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The Unexpected Way Hospitals Could Fight Antibiotic Resistance

Hospital wastewater may contain a solution.

10/18/2017 15:12 EDT | Updated 10/18/2017 15:16 EDT
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It's human nature to find blame when the situation turns dire. As antibiotic resistance continues to rise and the post-antibiotic era looms closer, the fingers are pointed squarely at two major suspects. The first is agriculture, which continues to misuse these drugs to maintain profitable gains. The other is the medical community for their unbridled use of these lifesaving treatments.

In the case of the latter, the most common place of concern is the hospital. It's known as one of the most important hotspots for antibiotic resistance. The accusation is not without merit, as many of the resistant bacteria circulating today in the community come at one point or another from a health-care institution.

Upon closer inspection of the hospital, the path to resistance spread is not through the doors of the building. Rather, research has shown the most common route happens to be through the sewers. The collection of different waters sent down the drain ― known as wastewater ― has been known for decades to be as being a significant source for antibiotic-resistant bacteria. These bacteria are given the freedom to travel into the normal wastewater distribution system and eventually into the environment.

Not surprisingly, research on wastewater has been aimed at reducing the levels of these resistant organisms. Several options have been developed over the years such as chemicals, filters, and even electricity. Many have proven themselves in both laboratory and field trials, suggesting we may have the means to reduce the spread of resistant bacteria coming out of these institutions.

The information gained also offers some hope in the fight against antibiotic resistance.

But there could be a reason to see some good in this rather troubling story. It comes thanks to a group of Iranian researchers. Whereas most people consider hospital wastewater to be a problem, these individuals saw it as an opportunity to identify a new route to treat antibiotic-resistant bacterial infections. Their results suggest we may want to give this water a second look in order to help stave off the post-antibiotic era.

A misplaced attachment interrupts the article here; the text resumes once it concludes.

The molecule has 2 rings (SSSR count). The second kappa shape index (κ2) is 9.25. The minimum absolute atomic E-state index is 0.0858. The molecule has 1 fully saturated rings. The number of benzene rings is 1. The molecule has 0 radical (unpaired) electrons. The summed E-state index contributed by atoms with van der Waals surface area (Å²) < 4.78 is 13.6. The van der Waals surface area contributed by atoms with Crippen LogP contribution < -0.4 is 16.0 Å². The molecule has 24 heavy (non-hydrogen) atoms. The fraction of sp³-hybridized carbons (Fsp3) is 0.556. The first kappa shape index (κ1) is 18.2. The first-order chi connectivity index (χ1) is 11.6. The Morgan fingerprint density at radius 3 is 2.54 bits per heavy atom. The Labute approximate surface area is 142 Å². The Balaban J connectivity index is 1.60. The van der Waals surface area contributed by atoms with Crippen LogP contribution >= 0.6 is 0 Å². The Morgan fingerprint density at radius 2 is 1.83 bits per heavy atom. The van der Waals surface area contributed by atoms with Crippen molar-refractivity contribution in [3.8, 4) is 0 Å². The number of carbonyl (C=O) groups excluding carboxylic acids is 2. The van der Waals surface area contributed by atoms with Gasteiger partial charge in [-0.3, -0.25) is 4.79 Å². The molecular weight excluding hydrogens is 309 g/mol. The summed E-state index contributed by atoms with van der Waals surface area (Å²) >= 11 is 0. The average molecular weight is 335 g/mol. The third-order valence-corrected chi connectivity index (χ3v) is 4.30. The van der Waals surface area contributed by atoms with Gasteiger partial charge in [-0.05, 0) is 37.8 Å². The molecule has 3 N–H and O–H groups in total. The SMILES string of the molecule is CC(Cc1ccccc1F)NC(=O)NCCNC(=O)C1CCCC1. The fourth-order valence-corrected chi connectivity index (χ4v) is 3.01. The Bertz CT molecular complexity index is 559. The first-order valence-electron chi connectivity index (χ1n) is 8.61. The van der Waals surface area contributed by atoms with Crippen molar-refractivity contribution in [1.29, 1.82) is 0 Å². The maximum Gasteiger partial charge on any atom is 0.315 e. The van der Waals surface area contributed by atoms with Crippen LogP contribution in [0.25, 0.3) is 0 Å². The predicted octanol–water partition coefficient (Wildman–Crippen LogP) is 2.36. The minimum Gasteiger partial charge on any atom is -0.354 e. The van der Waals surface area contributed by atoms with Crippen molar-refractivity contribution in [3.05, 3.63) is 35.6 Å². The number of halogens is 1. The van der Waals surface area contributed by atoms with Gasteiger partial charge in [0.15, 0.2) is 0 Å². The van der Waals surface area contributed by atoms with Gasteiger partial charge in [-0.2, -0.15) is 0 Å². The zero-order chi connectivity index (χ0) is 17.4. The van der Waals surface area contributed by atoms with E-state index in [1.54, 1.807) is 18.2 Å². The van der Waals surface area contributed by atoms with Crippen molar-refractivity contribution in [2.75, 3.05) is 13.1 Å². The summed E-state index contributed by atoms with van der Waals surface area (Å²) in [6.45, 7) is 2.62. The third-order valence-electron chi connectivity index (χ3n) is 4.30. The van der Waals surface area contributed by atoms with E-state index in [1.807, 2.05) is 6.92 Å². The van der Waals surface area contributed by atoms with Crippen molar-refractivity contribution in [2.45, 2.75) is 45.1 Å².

The group took samples of hospital wastewater and examined it for signs of a different kind of microbial life. They were in search of viruses known as bacteriophages or phages for short. These small microscopic organisms are found all over the world, including inside of each of us. As to their function, for our interest, they have only one job. They kill bacteria.

The hope of the study was to find one or more different types of bacteriophages possessing the ability to kill antibiotic-resistant bacteria. If they could identify any possible candidates, then they would be stored and examined for use as replacements for antibiotics, a practice known as phage therapy.

The experiments were straightforward. The team collected water samples from hospitals as well as from other sources such as the Caspian Sea and the Persian Gulf, and then tried to find any phages with an appetite for bacteria. But instead of looking at a variety of different bacterial food items, they chose only one.

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It's known as Acinetobacter baumannii and it is one of the most troubling concerns to human health. It can cause pneumonia, urinary tract infections and the life-threatening condition known as sepsis. But what makes it such a killer is the ability of many strains to resist one or more antibiotics. The situation with this bacterium has gotten so bad that several strains are resistant to all available antibiotics.

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For the researchers, finding viruses capable of killing this antibiotic-resistant public enemy was of great importance. But it also came with some risk. Although phages to this bacterium had been found before, they came primarily from environmental sources. There was no guarantee they would find a phage in the hospital's discharge.

When the tests were run, the effort was rewarded. The team found two phages capable of killing several strains with incredible effectiveness. At concentrations over 100 million per millilitre, the bacteria were eliminated within an hour.

Upon further examination of the phages, the group was surprised to find they were not related. Instead, they appeared to belong to two separate families. This suggested the baumannii bacteria could be attacked by a variety of viruses rather than just one type.

The results of this study open the door to more explorations of hospital wastewater in search of other phages capable of killing antibiotic-resistant bacteria. The information gained also offers some hope in the fight against antibiotic resistance. While there is much more research to be done on these isolated phages and any other found in the future, we can rest a little more comfortably knowing we may be able to harness nature to help us deal with the looming post-antibiotic era and avoid what might be considered a health apocalypse.

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